After talking with Glacier Valley Elementary School music teacher Lorrie Heagy, it's easy to see why she was chosen as one of this year's recipients of the Distinguished Music Educator Award.
The Yale School of Music award honors teachers for their outstanding work in bringing music into the classroom.
Heagy started as a classroom teacher where her goal was "using the arts as a way to help make connections for kids with the contents they are learning in the classroom," she said. Heagy decided to become a music teacher at Glacier Valley Elementary School to reach a larger group of students and integrate the arts throughout the school.
To accomplish this goal, Heagy started a local Art is Elementary program, based off the same program in the Minneapolis School District. The program brought in "community artists (to) work with the classroom teacher on creating lessons where the arts helped teach the content," Heagy said. "So the teacher and the artist came together."
The Minneapolis program enjoyed great success with student improvements in the academic arena as well as with behavioral problems and relationships.
However, the Minneapolis program operated off a grant. Heagy's version offered sponsorships to local businesses.
"Businesses could donate $500 to sponsor a class for art and that sponsorship would make sure that that one classroom would have a weekly arts-integration lesson for the entire year," Heagy said. "And I was so amazed at how quickly businesses wanted to be a part of this program. And so I think the first year we had 24 businesses and then the next year it doubled to 50 sponsors and co-sponsors."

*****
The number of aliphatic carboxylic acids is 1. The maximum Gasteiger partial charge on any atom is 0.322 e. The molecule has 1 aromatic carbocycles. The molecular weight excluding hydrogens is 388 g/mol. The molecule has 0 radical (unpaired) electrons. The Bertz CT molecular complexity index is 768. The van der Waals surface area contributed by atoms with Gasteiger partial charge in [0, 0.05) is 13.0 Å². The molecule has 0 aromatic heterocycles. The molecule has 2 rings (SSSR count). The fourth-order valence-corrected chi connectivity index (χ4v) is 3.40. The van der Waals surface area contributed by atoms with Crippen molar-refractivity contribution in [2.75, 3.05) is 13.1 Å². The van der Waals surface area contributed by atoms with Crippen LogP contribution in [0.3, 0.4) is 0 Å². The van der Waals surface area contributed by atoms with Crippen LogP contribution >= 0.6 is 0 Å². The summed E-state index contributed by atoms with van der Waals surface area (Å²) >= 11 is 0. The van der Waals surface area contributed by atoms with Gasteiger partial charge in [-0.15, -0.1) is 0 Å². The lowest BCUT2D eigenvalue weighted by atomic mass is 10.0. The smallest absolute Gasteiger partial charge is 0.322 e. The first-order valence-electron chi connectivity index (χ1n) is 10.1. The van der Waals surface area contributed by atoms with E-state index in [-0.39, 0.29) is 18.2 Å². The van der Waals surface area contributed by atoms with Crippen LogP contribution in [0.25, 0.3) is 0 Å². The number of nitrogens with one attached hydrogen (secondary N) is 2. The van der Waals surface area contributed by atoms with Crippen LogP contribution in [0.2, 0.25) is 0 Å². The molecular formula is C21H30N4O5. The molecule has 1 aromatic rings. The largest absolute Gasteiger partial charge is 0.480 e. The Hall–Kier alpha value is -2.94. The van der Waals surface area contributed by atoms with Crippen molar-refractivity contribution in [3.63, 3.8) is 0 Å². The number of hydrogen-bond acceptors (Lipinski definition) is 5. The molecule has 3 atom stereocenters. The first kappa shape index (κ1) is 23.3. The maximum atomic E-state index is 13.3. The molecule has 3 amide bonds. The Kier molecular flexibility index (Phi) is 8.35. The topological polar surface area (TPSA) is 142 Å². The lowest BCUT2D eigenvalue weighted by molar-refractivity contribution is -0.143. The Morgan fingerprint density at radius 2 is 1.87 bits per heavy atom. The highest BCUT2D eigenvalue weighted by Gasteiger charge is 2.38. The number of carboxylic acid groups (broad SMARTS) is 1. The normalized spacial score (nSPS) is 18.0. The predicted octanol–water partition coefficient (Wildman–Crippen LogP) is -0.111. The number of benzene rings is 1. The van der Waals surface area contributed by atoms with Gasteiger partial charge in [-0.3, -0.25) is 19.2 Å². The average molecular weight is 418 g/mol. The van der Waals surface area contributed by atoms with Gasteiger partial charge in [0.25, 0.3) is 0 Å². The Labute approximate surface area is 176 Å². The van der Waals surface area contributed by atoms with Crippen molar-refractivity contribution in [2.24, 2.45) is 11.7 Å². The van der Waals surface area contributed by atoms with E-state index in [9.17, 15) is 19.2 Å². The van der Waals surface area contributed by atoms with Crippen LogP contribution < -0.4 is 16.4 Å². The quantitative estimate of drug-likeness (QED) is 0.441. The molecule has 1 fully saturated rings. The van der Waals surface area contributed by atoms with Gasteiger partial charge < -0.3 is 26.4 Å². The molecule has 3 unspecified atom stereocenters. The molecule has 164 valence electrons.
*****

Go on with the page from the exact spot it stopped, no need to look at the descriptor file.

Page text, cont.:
One of the major purposes of Art is Elementary is to provide data showing the arts not only motivate students but can affect a school culture and students approach to their academics for the School Board.
And it's done just that, Heagy recounts, at "Glacier Valley we wrote a grant to start Morning Musicians and once the School Board saw that we were reaching a very diverse group of kids who were willing to come to school at 7 a.m. in the morning twice a week, it was very apparent how powerful the arts are and how motivating it is to students". The School Board has funded the program for the past three years.
In sum, Heagy said "the arts give students community, confidence and builds connections to their learning."
Heagy was honored by the award and the opportunity to go to the symposium.
"I'm just really excited, and I can't wait to bring back new ideas," Heagy said.
The Distinguished Music Educator Award is given to 50 teachers around the nation. This year teachers from 37 states were recognized. The award is part of the biennial Yale School of Music and Yale College Class of 195's Symposium on Music. This year's symposium will take place on June 10 and 11 in New Haven, Conn. The award winners will attend will all expenses paid.
This is the symposium's second year, and the itinerary includes two panels: one on Venezuela's El Sistema program and its applicability in the United States and the other on connecting music to the general classroom.
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